MANGALURU: If indeed, journalism is the first rough draft of history, then a Mangaluru teacher has been a dedicated preserver of such drafts in his corner of the world. Since 1960, Umesh Rao has collected newspapers and other publications as a hobby, but looking at them now, they reflect the ideas, events, political intrigue, preoccupations, and even sensationalism of times when there was little else that served as a record for future generations.
For instance, the lead story in Nirmala Sandhya Vani, an eveninger, on February 23, 1979, on a proposed steel plant to be set up in Mangaluru in collaboration with French technical experts. Another newspaper carries a photograph of an erstwhile Congress giant from the coast - Janardhana Poojary - and asks if he will join the BJP.
The sheer number of newspaper titles that Umesh has copies of, indicate just how many diverse voices, information, and perspectives found their way to the public before media consolidation and the decline of the newspaper industry in a globalised world -- and now the pandemic -- narrowed it down to a trickle. His collection has literally taken over his house in Yekkar (about 20km from Mangaluru in Dakshina Kannada district), and comprises over 3,000 editions of newspapers and periodicals mostly in Kannada, and a smaller number in Bengali, Hindi, and Konkani.
It also includes copies of newspapers from across the country, such as The Statesman, the Hitavada, The Free Press Journal and Dainik Bhaskar. He also has a valuable collection of copies of around 45 discontinued publications in Tulu, a major language of coastal Karnataka whose speakers use the Kannada alphabet to write as the script of the language has been lost to antiquity. Although he has never travelled abroad, some of his students have, and oblige him with copies of newspapers available in the places they visit. Thus, he has around 500 copies of international newspapers such as China Daily, The Guardian, The Wall Street Journal, and The Weekend Australian.
Born in Yekkar near Bajpe, Umesh did his schooling in Kateel. He completed pre-university and graduation from St Aloysius College in Mangaluru, and then obtained a Bachelor of Education from Manipal College in Udupi. He began his career as a teacher at Kateel Durgaparameshwari High School, and went on to serve as vice principal for around 33 years before retiring. He now lives with his sister Sukanya, and they both look after his collection.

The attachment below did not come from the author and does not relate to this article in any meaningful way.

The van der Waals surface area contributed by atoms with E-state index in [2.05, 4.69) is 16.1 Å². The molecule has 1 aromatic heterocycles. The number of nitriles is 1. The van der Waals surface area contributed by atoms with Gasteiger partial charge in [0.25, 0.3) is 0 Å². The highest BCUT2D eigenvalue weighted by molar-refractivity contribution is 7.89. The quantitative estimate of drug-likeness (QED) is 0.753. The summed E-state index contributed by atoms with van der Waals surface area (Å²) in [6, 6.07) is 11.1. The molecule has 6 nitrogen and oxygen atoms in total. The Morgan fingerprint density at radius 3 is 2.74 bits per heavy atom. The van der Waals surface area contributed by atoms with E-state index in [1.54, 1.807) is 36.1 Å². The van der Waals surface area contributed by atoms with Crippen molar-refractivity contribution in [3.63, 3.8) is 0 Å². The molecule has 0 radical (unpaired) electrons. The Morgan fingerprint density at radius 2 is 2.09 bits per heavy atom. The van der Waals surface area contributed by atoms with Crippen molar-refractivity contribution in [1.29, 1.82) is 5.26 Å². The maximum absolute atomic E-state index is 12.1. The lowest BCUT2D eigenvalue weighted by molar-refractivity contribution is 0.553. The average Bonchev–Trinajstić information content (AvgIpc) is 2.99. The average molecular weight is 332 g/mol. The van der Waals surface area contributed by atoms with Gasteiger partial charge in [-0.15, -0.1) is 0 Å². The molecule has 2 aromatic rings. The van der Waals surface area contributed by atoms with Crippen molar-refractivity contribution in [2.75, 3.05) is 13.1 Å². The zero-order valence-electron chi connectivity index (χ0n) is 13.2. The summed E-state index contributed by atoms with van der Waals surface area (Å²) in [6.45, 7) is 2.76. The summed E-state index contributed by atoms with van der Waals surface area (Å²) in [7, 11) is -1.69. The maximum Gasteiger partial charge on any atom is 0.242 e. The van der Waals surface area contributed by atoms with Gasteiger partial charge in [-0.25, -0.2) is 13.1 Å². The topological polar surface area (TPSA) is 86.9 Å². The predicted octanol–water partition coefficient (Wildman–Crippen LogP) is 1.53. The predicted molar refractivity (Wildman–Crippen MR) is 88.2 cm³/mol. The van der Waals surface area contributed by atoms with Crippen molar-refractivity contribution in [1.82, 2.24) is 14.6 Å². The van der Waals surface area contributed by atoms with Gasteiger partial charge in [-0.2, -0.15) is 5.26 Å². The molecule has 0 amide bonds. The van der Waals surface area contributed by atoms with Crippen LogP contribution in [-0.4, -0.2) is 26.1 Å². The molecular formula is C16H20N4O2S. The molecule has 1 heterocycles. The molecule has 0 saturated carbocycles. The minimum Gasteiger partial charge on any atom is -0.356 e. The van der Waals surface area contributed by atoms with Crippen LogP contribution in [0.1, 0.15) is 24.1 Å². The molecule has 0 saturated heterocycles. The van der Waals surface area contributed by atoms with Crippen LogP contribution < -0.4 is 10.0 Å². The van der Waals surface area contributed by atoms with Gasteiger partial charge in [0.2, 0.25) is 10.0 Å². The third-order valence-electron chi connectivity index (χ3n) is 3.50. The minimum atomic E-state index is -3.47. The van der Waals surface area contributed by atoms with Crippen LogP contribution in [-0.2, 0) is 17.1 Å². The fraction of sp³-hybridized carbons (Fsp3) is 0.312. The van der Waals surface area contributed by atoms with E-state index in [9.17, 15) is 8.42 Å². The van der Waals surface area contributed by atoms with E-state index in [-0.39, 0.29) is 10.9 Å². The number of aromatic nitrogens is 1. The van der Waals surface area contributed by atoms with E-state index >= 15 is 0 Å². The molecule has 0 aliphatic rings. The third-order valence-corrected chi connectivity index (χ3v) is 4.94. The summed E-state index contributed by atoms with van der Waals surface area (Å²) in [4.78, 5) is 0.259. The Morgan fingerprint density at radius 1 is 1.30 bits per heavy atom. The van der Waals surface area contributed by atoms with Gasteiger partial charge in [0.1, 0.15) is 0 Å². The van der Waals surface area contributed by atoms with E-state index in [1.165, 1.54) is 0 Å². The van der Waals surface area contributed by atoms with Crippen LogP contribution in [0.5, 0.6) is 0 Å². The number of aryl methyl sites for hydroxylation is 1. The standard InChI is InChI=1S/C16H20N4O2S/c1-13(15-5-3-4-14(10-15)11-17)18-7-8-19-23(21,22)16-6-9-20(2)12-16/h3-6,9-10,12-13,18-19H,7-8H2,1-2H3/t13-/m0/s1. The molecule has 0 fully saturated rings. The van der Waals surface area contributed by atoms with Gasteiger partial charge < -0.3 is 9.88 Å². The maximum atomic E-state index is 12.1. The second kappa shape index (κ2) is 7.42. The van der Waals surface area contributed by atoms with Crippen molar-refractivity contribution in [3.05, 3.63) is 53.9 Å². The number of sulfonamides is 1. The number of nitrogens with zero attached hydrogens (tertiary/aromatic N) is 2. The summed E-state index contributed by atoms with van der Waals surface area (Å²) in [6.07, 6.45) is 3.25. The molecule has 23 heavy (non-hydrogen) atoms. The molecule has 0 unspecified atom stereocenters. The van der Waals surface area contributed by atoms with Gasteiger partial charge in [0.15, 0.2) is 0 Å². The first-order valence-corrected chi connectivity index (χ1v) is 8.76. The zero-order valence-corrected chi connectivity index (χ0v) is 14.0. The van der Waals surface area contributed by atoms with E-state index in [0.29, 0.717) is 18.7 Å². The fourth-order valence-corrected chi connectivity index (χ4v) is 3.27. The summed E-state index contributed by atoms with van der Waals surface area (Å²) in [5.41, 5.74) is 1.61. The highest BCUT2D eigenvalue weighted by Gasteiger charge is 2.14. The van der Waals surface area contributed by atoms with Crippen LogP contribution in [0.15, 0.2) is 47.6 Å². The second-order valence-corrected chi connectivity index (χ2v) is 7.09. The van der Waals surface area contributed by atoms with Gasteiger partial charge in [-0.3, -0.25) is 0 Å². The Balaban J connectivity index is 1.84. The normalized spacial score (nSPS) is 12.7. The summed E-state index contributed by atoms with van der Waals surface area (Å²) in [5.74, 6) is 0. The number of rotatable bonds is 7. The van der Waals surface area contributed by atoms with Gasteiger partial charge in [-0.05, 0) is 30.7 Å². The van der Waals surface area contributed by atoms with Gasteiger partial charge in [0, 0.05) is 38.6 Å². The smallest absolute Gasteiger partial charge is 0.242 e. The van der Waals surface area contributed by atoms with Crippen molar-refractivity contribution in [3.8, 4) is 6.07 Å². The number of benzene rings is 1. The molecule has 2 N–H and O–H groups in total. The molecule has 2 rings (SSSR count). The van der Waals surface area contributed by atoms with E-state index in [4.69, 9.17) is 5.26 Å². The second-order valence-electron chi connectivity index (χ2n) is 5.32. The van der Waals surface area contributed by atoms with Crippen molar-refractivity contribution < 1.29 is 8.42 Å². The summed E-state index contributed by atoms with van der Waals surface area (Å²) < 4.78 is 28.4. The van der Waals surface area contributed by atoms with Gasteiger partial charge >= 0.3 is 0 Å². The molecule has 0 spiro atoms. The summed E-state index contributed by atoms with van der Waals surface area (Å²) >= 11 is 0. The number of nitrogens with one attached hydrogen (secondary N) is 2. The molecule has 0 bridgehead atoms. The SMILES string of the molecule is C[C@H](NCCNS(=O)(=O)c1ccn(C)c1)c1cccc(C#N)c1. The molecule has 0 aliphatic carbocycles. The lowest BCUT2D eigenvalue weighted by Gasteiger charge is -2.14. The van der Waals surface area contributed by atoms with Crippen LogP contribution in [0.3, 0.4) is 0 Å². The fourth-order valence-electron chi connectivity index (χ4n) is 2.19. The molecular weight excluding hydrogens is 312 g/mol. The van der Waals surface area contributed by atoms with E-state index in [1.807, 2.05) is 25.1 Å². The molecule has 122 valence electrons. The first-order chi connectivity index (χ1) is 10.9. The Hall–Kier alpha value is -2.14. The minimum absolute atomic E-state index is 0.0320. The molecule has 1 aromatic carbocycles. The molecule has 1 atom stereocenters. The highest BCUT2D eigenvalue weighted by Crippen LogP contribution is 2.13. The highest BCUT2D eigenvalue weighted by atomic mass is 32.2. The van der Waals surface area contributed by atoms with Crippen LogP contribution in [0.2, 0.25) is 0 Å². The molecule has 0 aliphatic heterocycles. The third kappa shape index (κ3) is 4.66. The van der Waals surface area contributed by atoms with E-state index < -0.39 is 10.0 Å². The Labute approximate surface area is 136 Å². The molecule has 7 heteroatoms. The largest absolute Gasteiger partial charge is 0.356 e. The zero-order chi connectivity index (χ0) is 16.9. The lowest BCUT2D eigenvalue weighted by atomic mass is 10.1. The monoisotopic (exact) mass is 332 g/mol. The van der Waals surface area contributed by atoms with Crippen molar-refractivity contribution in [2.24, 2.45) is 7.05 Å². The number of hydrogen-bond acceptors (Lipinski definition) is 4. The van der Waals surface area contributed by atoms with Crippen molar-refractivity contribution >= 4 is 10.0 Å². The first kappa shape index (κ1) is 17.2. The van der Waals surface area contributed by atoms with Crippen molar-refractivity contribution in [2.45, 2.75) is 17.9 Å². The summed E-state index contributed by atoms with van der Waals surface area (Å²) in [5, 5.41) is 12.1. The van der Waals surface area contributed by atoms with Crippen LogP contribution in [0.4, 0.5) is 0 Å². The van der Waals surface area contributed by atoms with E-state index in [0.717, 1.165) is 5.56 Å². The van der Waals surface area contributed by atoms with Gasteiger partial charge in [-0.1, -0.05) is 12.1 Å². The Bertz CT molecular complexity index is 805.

“My dream is to have these exhibited at a museum but that requires a lot of money and I have no financial support. The collection will help researchers, students, and journalists if we preserve them in museums,” says the 74-year-old, who is also the recipient of the best teacher award in Dakshina Kannada district. Kannada University in Hampi had once sought his newspapers, but he declined. He has exhibited them on occasion, such as in schools and colleges, an event organised by the Press Club in 2015. He has, however, stopped doing that as people tend to damage the paper.
“They don’t know the value of newspapers. Hence, to preserve them, I have stopped exhibiting them outside. Anybody who’s interested in these old, rare newspapers, can visit my house and take a look,” he says. Regular visitors include batches of journalism students from Mangalore University, and journalists who are curious about his collection.
The teacher in Umesh urges people to read newspapers. “It will enrich their knowledge. It is a good hobby. Due to TV and radio, there are fewer newspapers now. Even the number of people who buy and read newspapers has come down drastically. People must subscribe to at least one or two newspapers so that it will help children’s education,” he says. Professor Jayaram Shetty, former principal of the school in Kateel, says that besides being an excellent teacher, Umesh Rao is a role model for many. “He encouraged students to read and write articles and poems, and instilled interest in literature.” Umesh’s hobby has become his life and given it purpose. He continues to collect them with the hope that they will one day have a permanent home.
First editions include:
- Mangaluru Samachara, the first Kannada newspaper
- Prajamatha, Kannada weekly, published in 1937
- Mungaru, coastal newspaper
- Sudha, Kannada weekly